The Son of David and His Donkey

As the Gospel describes the entry of the King into Jerusalem, why does Matthew 21:1–11 focus so much on the donkey that Jesus rides?

Worship your humble King. The crowds herald the Son of David as King. Jesus is arriving at Jerusalem. The remainder of the Gospel is concerned with the final week of Jesus’ public ministry. Jesus and his disciples enter Jerusalem along with the crowds coming to celebrate the Passover. The need for secrecy is gone, and Jesus allows the crowds to hail him as the Messiah. The confrontation with the leaders of Israel will take place, and will culminate in the arrest and crucifixion of Jesus. Crowds (plural) join in hailing Jesus as the Messiah. The acclimation, “Son of David” identifies Jesus as the Messiah. “Of greater significance perhaps is [Matthew’s] report of the employment of this title [‘Son of David’] in the acclimation which Jesus received as he entered Jerusalem, which may be compared with the records of the other synoptists [Mt. 21:9, 15; Mk. 11:9f.; Lk. 19:38]. In all these reports there is the same expectation of the messianic kingdom and of the coming king, and Mark as well as Matthew recalls the promise made to David, but only Matthew’s quotation centers attention explicitly on Christ as Son of David.” (Ned B. Stonehouse, The Witness of Matthew and Mark to Christ, pages 223–224) The very route that Jesus takes into Jerusalem retraces a path, walked the other direction, by his ancestor: 2 Samuel 15:23, 30. Hosanna (literally “save now”) became not only a prayer, but a shout of praise. The blessing upon the one coming in the name of the Lord is taken from Psalm 118, a Psalm used in connection with the Passover celebration. The crowds have their own notion of who the Messiah is and of what he came to do. The palm branches and carpeting of cloaks, along with the shouts, indicate the presence of a king. The crowds welcome Jesus, but have little time for him as the Christ. The Galilean pilgrims identify him a prophet from Nazareth. They are concerned that shouts of praise be sounded in the heavenlies, but they pay scant attention to what he would really do on earth.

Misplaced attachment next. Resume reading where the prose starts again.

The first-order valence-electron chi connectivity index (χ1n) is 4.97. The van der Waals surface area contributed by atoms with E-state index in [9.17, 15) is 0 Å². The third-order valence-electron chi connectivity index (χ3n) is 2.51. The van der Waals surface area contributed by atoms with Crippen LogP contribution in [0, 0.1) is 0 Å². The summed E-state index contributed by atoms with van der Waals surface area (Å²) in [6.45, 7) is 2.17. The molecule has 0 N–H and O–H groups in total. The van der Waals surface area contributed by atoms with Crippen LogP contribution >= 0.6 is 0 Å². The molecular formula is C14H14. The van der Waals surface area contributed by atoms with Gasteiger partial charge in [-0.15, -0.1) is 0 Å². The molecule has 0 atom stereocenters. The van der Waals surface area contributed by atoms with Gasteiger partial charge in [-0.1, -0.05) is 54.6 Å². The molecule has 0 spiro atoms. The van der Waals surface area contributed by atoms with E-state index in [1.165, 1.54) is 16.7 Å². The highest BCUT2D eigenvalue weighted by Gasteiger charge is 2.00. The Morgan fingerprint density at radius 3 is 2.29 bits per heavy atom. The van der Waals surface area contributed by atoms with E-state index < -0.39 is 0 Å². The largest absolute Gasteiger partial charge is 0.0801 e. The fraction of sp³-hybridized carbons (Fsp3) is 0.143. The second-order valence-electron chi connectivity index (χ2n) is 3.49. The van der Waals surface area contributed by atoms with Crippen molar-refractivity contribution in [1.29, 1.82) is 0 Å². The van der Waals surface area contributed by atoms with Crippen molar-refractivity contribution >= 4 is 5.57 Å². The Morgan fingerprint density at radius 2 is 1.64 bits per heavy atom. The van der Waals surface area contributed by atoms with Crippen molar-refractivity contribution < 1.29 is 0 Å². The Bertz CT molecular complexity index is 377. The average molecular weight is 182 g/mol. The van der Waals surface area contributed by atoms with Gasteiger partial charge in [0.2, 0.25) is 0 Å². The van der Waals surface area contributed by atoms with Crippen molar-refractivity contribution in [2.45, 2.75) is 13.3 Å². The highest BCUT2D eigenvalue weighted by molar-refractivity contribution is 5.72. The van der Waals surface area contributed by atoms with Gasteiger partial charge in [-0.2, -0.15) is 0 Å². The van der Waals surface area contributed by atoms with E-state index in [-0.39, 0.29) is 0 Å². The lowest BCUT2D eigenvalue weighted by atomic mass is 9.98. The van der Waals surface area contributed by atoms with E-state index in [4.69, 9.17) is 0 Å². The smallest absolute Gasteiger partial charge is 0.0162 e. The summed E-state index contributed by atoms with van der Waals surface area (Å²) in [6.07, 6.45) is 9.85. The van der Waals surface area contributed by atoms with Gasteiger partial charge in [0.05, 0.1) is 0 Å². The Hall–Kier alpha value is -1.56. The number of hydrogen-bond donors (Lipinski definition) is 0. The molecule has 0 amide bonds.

The donkey reveals the King. Yes, Jesus accepts the acclaim of the crowds, but his very actions indicate his understanding of his messiahship. The choice of a donkey’s foal is not simply the result of the best available last-minute transportation. Rather, that animal is selected specifically by the Lord. Your Lord certainly understands the way that the prophecies and history of God’s dealing with his people use the donkey to point to the coming King. Jacob, before his death, spoke of Judah tying his donkey to to a vine, Genesis 49:8–12. Last week I read something by Kat Armstrong, reflecting on the ugliness and shame of Judges 19, which begins, “In those days, Israel had no king,” and describes the terrible way that the Levite treated his concubine. He leaves Gibeah with her body on a donkey. But on the day Matthew describes, Israel does have a righteous King, and he intentionally chooses a donkey as he enters the city. He not only consciously fulfills Zechariah’s prophecy, but also, the donkey’s foal is a decidedly un-military, non-regal mode of transportation. Jesus is the King, but as Zechariah had prophesied, he came, not to battle the Roman legions, but as the gentle Savior. The crowds may be willing to accept the quiet appearance of Jesus at the moment, but they must have expected that at the right time he would command them to follow him as a conquering army. The donkey of the Son of David tells you of his work. “We never hear of Jesus riding an animal elsewhere in the gospels; he and his disciples seemed to have walked everywhere, as most people except the wealthy did in first-century Palestine. His decision to ride a donkey for the last mile or two into the city, when he has walked more than a hundred miles from Caesarea Philippi, can hardly have been a matter of physical necessity…. [T]o ride the last mile into the city among a wholly pedestrian crowd could only be a deliberate gesture, designed to present his claim as the messianic king.” (R. T. France, The Gospel of Matthew, NOCNT, pages 775–776)